At least 18 new groups began functioning in the early 2010s. Seven of these groups operated on Luzon (Baao, Cumon, Quezon, Pataquid, Nabua, Ala-Uli, and Ragay), seven operated on Guimaras or Panay (Ajuy, Comian, Sibunag, Miag-ao, Belison, Ibajay, and Pilar), one operated on Leyte (Inopacan), one operated on Mindanao (Barobo), one operated on Negros (Cabagtasan), and one operated on Palawan (Taytay).

The organization of new stakes has also substantiated recent reports of increased sacrament meeting attendance and other real growth indicators nationwide. The Church in the Philippines reached a high of 81 stakes in 2002 but the number of stakes declined by 76 by 2005 due to several stakes returning to district status.  Extremely slow stake growth occurred during the remainder of the 2000s as the number of stakes increased from 76 in 2005 to 80 in 2010. In the 2010s, accelerated stake growth occurred as the number of stakes increased from 80 at year-end 2010 to 88 at year-end 2013. During this three-year period, the Church organized five new stakes from stake divisions (Makati East - 2011, Tuguegarao South - 2011, Santiago North - 2011, Bacoor - 2012, and Cebu Consolacion - 2013), whereas the Church organized three new stakes from districts maturing into stakes (Carigara - 2012, San Jose Del Monte - 2013, and San Gabriel - 2013).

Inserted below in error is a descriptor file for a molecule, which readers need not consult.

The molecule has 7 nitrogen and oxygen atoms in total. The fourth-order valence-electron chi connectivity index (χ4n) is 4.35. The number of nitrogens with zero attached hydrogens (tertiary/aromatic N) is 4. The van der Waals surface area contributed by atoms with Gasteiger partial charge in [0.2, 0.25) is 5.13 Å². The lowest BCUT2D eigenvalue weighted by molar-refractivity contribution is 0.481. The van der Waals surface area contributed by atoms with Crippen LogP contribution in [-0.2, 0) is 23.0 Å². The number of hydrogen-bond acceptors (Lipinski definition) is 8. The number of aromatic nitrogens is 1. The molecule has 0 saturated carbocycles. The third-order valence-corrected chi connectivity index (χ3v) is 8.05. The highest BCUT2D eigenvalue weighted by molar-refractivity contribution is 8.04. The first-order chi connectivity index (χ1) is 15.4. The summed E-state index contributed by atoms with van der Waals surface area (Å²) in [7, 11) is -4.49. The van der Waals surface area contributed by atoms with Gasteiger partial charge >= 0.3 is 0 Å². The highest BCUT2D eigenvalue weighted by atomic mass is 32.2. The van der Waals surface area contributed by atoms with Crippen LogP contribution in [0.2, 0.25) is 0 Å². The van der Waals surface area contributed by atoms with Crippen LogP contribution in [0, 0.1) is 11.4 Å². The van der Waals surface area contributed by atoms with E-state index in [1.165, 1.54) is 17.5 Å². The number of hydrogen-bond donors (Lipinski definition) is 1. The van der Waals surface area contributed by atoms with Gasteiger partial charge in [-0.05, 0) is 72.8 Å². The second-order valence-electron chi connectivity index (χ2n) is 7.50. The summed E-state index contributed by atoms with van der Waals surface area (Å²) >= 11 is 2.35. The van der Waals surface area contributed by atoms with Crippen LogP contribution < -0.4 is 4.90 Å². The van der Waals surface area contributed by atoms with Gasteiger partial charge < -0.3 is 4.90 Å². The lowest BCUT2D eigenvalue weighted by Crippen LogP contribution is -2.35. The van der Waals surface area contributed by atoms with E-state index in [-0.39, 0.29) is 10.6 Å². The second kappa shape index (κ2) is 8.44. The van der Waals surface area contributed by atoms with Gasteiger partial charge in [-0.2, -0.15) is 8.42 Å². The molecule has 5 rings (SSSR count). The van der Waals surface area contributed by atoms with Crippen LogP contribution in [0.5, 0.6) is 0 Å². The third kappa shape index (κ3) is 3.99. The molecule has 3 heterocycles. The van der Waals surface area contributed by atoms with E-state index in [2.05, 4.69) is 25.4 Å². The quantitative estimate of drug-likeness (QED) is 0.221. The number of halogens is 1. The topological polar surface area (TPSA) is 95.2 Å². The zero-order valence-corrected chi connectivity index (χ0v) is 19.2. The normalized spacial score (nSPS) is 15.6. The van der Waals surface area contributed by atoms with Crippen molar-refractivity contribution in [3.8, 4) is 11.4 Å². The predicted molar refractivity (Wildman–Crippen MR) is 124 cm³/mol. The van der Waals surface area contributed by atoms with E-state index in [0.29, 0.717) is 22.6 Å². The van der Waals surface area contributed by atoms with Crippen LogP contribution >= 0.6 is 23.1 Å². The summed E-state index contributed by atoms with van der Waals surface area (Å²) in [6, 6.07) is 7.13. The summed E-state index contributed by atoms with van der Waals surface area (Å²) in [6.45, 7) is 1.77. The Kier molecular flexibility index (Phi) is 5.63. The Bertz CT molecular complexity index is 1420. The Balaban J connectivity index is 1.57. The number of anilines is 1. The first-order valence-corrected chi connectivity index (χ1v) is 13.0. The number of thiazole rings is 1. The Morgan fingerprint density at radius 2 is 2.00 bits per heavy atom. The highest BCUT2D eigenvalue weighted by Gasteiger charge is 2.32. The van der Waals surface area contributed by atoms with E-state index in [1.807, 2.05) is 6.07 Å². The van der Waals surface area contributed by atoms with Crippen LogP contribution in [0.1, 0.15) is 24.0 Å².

A map displaying the location, name, and year of creation for recently organized wards, branches, and groups can be found here.


The Church has experienced rapid growth according to several robust real growth indicators such as sacrament meeting attendance, the number of active Melchizedek Priesthood holders, and the number of temple recommend holders. The annual growth rates for all three of these indicators ranged between five and ten percent for 2012; substantially higher than membership and congregational growth rates for this year of 2.1% and 1.4%, respectively. These findings indicate that growth rates achieved for sacrament meeting attendance, the number of active Melchizedek Priesthood holders, and the number of temple recommend holders required many less-active and inactive members returning to church activity as increases in these statistics surpassed the total number of new converts and children of record added during this one-year period.